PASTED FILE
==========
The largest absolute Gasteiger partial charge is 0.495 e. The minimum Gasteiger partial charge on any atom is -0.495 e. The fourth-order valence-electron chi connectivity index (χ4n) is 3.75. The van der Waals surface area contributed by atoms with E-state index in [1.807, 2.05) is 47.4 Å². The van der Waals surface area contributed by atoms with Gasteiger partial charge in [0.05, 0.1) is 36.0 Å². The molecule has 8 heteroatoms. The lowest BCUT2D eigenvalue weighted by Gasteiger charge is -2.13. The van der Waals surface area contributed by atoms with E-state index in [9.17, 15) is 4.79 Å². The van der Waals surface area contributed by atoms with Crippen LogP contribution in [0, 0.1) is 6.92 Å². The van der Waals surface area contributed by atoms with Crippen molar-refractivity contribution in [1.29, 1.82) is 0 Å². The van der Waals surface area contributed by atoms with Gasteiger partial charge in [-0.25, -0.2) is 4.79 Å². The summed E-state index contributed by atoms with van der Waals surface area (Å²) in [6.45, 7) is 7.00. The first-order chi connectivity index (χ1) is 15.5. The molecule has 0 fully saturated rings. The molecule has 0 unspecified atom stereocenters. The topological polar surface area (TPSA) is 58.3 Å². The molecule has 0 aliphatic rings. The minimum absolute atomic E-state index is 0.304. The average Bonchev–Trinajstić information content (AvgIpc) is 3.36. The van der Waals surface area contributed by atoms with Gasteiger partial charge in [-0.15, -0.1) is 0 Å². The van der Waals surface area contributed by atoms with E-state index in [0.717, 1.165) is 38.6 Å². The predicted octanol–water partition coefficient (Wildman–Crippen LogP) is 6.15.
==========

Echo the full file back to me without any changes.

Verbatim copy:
The largest absolute Gasteiger partial charge is 0.495 e. The minimum Gasteiger partial charge on any atom is -0.495 e. The fourth-order valence-electron chi connectivity index (χ4n) is 3.75. The van der Waals surface area contributed by atoms with E-state index in [1.807, 2.05) is 47.4 Å². The van der Waals surface area contributed by atoms with Gasteiger partial charge in [0.05, 0.1) is 36.0 Å². The molecule has 8 heteroatoms. The lowest BCUT2D eigenvalue weighted by Gasteiger charge is -2.13. The van der Waals surface area contributed by atoms with E-state index in [9.17, 15) is 4.79 Å². The van der Waals surface area contributed by atoms with Crippen LogP contribution in [0, 0.1) is 6.92 Å². The van der Waals surface area contributed by atoms with Crippen molar-refractivity contribution in [1.29, 1.82) is 0 Å². The van der Waals surface area contributed by atoms with Gasteiger partial charge in [-0.25, -0.2) is 4.79 Å². The summed E-state index contributed by atoms with van der Waals surface area (Å²) in [6.45, 7) is 7.00. The first-order chi connectivity index (χ1) is 15.5. The molecule has 0 fully saturated rings. The molecule has 0 unspecified atom stereocenters. The topological polar surface area (TPSA) is 58.3 Å². The molecule has 0 aliphatic rings. The minimum absolute atomic E-state index is 0.304. The average Bonchev–Trinajstić information content (AvgIpc) is 3.36. The van der Waals surface area contributed by atoms with Gasteiger partial charge in [-0.15, -0.1) is 0 Å². The van der Waals surface area contributed by atoms with E-state index in [0.717, 1.165) is 38.6 Å². The predicted octanol–water partition coefficient (Wildman–Crippen LogP) is 6.15.